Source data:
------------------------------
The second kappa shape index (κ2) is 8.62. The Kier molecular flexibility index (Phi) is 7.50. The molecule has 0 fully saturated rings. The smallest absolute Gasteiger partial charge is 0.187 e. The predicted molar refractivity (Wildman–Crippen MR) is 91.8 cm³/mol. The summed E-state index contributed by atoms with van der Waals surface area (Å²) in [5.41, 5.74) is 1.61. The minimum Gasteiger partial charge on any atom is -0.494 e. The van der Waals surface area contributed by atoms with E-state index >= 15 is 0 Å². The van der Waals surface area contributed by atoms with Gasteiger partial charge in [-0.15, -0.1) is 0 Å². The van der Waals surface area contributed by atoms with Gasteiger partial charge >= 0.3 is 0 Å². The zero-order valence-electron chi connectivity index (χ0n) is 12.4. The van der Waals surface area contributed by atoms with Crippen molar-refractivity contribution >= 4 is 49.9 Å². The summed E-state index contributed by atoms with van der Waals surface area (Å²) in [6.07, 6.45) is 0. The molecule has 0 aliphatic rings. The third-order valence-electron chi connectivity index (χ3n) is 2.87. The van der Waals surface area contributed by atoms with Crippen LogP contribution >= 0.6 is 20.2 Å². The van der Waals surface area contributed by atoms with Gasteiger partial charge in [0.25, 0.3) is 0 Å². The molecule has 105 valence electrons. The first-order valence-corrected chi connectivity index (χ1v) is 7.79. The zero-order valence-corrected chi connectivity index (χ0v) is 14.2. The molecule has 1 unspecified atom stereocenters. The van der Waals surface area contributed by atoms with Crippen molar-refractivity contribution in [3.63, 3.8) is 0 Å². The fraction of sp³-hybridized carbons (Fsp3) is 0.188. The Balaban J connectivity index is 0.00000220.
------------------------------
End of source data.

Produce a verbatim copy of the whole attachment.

The second kappa shape index (κ2) is 8.62. The Kier molecular flexibility index (Phi) is 7.50. The molecule has 0 fully saturated rings. The smallest absolute Gasteiger partial charge is 0.187 e. The predicted molar refractivity (Wildman–Crippen MR) is 91.8 cm³/mol. The summed E-state index contributed by atoms with van der Waals surface area (Å²) in [5.41, 5.74) is 1.61. The minimum Gasteiger partial charge on any atom is -0.494 e. The van der Waals surface area contributed by atoms with E-state index >= 15 is 0 Å². The van der Waals surface area contributed by atoms with Gasteiger partial charge in [-0.15, -0.1) is 0 Å². The van der Waals surface area contributed by atoms with Gasteiger partial charge >= 0.3 is 0 Å². The zero-order valence-electron chi connectivity index (χ0n) is 12.4. The van der Waals surface area contributed by atoms with Crippen molar-refractivity contribution >= 4 is 49.9 Å². The summed E-state index contributed by atoms with van der Waals surface area (Å²) in [6.07, 6.45) is 0. The molecule has 0 aliphatic rings. The third-order valence-electron chi connectivity index (χ3n) is 2.87. The van der Waals surface area contributed by atoms with Crippen LogP contribution >= 0.6 is 20.2 Å². The van der Waals surface area contributed by atoms with Gasteiger partial charge in [0.25, 0.3) is 0 Å². The molecule has 105 valence electrons. The first-order valence-corrected chi connectivity index (χ1v) is 7.79. The zero-order valence-corrected chi connectivity index (χ0v) is 14.2. The molecule has 1 unspecified atom stereocenters. The van der Waals surface area contributed by atoms with Crippen molar-refractivity contribution in [3.63, 3.8) is 0 Å². The fraction of sp³-hybridized carbons (Fsp3) is 0.188. The Balaban J connectivity index is 0.00000220.